In the mythical land of Huadu, Charcoal Head, a humble boy born to rule an empire must undertake his journey to claim his throne. It is an epic action adventure combining romance, fantasy, comedy and cutting edge Hong Kong style martial artistry.
Thongs and Octopus accept a job from their landlord: kidnap a baby. Soon, the baby awakens strong paternal feelings in the two crooks, leading to complications when it comes to handing him over to his possibly crazy gang boss grandfather.
Archeologist Jack keeps having reoccurring dreams of a past life, where he is the great General Meng Yi, who is sworn to protect a Korean Princess named Ok-Soo. Jack decides to go investigate everything with his friend William.
The "Generation X Cops" are four young officers of the Hong Kong Police, joined together to fight against organized crime using all possible means, even if this would lead them to break the... See full summary »
At a Hong Kong shopping center, Buck Yuen's (Jackie Chan's) intuition warns him. He saves a robbery's loot and gets on television, ends up in Istanbul via South Korea, and accidentally becomes a spy. Fortunately, he knows Kung Fu.
A hero cop accidentally leads his team into a trap from which he is the only survivor. Drowning his guilt in booze, he is eventually assigned a new younger partner who turns out to have his own secrets.
Identical twins are separated at birth, one becoming a streetwise mechanic, and the other an acclaimed classical concert conductor. Finally meeting in adulthood, they each become mistaken for the other and entangled in each other's world.
Teddy Robin Kwan
When Reeve is strangling both Gypsy and Helen, Gypsy looks down at the sword she is holding. In the first shot, the sword was different from the sword that Gypsy was holding a few scenes ago. As the shot changes, the sword becomes the same sword that Gypsy was holding earlier. See more »
The Region 2 UK DVD is cut by five minutes this includes:
A short fight sequence between Reeve and Helen in which she tries to borrow some money from him
A short dialogue scene between Prada and Miss Momoko in which Prada tries to bite her only to have her think he is trying to seduce her ending in her falling for him.
A moment when Kasaf sticks his hand in a beam of sun light only to have it burnt.
The cut fight sequence and the scene with Prada and Miss Momoko are shown during the end credits along with some out takes from co-star Jackie Chan.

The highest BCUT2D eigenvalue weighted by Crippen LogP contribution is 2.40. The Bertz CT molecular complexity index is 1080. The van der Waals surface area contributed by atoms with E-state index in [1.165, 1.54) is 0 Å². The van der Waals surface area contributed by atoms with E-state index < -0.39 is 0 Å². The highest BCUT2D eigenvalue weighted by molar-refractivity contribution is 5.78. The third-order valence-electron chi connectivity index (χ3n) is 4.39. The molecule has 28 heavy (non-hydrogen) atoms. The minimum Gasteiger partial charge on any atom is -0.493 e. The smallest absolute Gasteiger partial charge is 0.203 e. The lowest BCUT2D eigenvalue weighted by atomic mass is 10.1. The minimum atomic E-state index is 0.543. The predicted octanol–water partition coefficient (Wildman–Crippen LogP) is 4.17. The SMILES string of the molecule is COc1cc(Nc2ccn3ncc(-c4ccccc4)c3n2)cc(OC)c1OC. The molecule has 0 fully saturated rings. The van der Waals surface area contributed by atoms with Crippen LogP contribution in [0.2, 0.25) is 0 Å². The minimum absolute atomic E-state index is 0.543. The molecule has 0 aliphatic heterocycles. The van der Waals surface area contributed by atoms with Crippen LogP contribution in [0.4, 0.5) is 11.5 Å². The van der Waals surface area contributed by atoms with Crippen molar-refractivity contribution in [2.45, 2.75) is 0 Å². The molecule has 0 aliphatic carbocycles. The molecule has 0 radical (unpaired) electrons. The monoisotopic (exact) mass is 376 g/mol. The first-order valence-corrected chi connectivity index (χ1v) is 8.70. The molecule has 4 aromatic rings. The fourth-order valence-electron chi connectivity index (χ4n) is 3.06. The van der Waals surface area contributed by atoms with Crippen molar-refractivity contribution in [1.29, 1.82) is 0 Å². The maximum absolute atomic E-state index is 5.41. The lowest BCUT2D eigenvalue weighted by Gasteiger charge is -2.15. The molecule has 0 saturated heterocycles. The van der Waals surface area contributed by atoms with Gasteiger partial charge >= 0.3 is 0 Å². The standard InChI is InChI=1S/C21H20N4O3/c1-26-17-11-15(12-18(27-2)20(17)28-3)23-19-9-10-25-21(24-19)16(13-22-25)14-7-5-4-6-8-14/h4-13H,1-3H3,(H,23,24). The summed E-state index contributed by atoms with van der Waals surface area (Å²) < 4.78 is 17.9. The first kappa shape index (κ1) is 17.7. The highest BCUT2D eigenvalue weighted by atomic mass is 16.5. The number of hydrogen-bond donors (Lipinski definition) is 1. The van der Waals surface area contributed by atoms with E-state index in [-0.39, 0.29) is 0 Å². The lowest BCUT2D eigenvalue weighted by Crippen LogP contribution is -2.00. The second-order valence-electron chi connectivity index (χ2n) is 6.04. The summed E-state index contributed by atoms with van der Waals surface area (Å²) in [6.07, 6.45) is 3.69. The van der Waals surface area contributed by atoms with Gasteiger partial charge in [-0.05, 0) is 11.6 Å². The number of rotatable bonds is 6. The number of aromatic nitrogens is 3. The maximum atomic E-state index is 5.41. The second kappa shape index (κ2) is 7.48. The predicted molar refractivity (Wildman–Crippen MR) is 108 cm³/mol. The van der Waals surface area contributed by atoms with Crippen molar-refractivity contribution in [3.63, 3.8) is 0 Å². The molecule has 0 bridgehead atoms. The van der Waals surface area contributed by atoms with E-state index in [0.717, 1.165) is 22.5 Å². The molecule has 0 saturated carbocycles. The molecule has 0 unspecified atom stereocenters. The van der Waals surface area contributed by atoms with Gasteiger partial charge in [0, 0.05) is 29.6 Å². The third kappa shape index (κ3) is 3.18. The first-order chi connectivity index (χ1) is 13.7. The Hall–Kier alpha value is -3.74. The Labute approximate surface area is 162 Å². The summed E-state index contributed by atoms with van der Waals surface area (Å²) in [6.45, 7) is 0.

...And I don't mean that they have released "The Twins Effect" uncut and unedited--no, I mean just the opposite. It may be blasphemy to say in the knee-jerk anti-Dimension fanboy world of HK film, but the original Hong Kong version of this film was a sloppy, unfocused, barely-watchable, highly derivative, repetitive mess. Oftentimes, in the original version, it seems as though we're watching several different stories that have little connection, even though by the end we finally realize that all these characters actually are interconnected.
The US version, retitled "Vampire Effect," has undergone some scene shifting, altering the sequence of events and thus bringing us directly into the plot right away. For example, instead of starting as the original does with a spectacular action sequence that unfortunately has much less to do with the overall plot, the US version starts off with a more low-key scene that establishes some of the conflict, introduces key characters and also sets the tone--clueing us in that the film we're about to see is going to be both Gothic and comic. THEN we jump into the action (which, by the way, has been considerably tightened). "Twins" had many, many dead spots where the story seemed to stop absolutely dead, with the actors seemingly left high and dry by the filmmakers. These scenes remind me of one of those uncomfortable conversations in which one of the participants feels compelled to keep talking to fill the dead air because the other one has nothing to say at all. "Vampire" on the other hand, moves along, giving us at least the illusion of a coherent story (though a couple of completely extraneous but pretty damn entertaining cameo appearances by Jackie Chan are preserved mostly intact).
Another interesting, and somewhat ironic effect of Dimension's re-editing is this: even though many scenes featuring the very cute titular Twins, Gillian Chung and Charlene Choi, have been cut from the US version, they are actually brought to the fore as THE main characters in the film. Of course this is due in no small part to the even more significant reduction in speaking scenes for Ekin Cheng (and, equally drenched in irony is the fact that his role is made all the more interesting as a silent-but-deadly type).
This was a good move, as the Twins are very cute and charismatic. Besides, watching cute chicks fight vampires is much more fun that watching some dude fighting vampires, right? I think "Buffy the Vampire Slayer" proves that (and, by negative example, that crapfest "Van Helsing."). There could still be MORE of the girls involved in actual Vampire fighting, but Dimension didn't have the option to shoot more film, but could only bring out the best elements of the movie by eliminating unnecessary footage.
So, as evil as people seem to think this kind of thing is these days, I say that Dimension's traditional HK "hack job" was just what this particular film needed.
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